Compliance validation details for merchants
Merchant banks are responsible for ensuring that all of their merchants comply with the PCI Data Security Standard (DSS) requirements; however, merchant compliance validation has been prioritized based on the volume of transactions, the potential risk, and exposure introduced into the payment system.
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U.S. Technology Innovation Program
Effective 1 October 2012, Visa expanded the Technology Innovation Program (TIP) to the U.S. TIP rewards merchants that have invested in EMV technology by eliminating the requirement to validate compliance with the Payment Card Industry Data Security Standard (PCI DSS) for any year in which at least 75 percent of the eligible merchant’s Visa transactions originate from dual-interface EMV chip-enabled terminals.
To qualify, terminals must be enabled to support both EMV contact and contactless chip acceptance, including mobile contactless payments based on NFC technology. Contact chip-only or contactless-only terminals will not qualify for the U.S. program.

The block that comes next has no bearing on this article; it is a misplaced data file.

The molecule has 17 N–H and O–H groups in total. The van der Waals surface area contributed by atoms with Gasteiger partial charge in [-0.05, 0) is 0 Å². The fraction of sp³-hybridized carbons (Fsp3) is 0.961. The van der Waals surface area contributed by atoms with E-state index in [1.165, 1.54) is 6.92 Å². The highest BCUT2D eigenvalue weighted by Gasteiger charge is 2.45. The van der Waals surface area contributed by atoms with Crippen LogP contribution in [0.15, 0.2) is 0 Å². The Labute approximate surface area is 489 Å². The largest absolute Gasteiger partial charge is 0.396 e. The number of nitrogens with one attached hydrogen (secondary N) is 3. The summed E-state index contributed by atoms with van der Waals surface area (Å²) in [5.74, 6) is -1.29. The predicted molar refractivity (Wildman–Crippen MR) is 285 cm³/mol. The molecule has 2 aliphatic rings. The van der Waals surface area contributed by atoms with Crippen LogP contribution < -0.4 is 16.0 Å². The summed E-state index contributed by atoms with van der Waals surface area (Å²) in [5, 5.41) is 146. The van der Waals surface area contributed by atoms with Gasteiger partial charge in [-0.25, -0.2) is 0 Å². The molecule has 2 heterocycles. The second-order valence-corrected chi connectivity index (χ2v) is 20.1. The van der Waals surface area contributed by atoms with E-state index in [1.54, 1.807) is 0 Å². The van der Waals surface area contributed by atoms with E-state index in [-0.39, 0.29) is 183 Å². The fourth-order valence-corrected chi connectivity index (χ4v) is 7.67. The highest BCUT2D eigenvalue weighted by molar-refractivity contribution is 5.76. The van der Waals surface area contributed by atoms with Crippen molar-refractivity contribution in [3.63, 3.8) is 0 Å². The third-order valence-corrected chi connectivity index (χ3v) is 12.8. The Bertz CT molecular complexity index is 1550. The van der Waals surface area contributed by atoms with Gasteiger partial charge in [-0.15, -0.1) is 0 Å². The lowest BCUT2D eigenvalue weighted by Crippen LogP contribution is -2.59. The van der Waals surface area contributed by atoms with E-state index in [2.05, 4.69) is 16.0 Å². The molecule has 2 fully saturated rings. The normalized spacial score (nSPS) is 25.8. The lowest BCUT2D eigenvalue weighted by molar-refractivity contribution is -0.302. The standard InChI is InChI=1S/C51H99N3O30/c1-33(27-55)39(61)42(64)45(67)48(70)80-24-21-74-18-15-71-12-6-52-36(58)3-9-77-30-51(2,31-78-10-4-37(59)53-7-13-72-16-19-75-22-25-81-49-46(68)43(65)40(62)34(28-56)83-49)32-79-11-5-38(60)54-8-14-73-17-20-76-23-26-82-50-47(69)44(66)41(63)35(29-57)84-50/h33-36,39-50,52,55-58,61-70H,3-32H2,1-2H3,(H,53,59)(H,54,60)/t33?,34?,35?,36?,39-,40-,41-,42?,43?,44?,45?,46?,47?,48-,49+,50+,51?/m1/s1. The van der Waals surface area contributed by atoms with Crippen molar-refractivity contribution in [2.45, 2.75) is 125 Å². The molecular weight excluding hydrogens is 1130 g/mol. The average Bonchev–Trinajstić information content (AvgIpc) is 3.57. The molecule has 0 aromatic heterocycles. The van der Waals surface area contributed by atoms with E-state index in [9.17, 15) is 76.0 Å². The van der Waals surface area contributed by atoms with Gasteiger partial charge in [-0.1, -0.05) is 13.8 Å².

Visa developed TIP to recognize and acknowledge merchants that have taken action to prevent counterfeit fraud by investing in EMV technology. The program is part of Visa’s overall effort to introduce more dynamic authentication data into the payment system and prepare for the use of emerging technologies that aid in the protection of the payment system by encouraging merchant investment in contact and contactless chip payment terminals.
Minimum Merchant Qualification Standards
To qualify for the program and receive its benefits, U.S. merchants must meet all of the following criteria:
- The merchant must have validated PCI DSS compliance within the previous 12 months or have submitted to Visa (via their acquirer) a defined remediation plan for achieving compliance, based on a gap analysis.
- The merchant must have confirmed that sensitive authentication data (i.e., full contents of magnetic stripe, CVV2 and/or PIN data) is not stored, as defined in the PCI DSS.
- At least 75 percent of the merchant’s total transaction count must originate from dual-interface (contact / contactless) enabled chip-reading device terminals.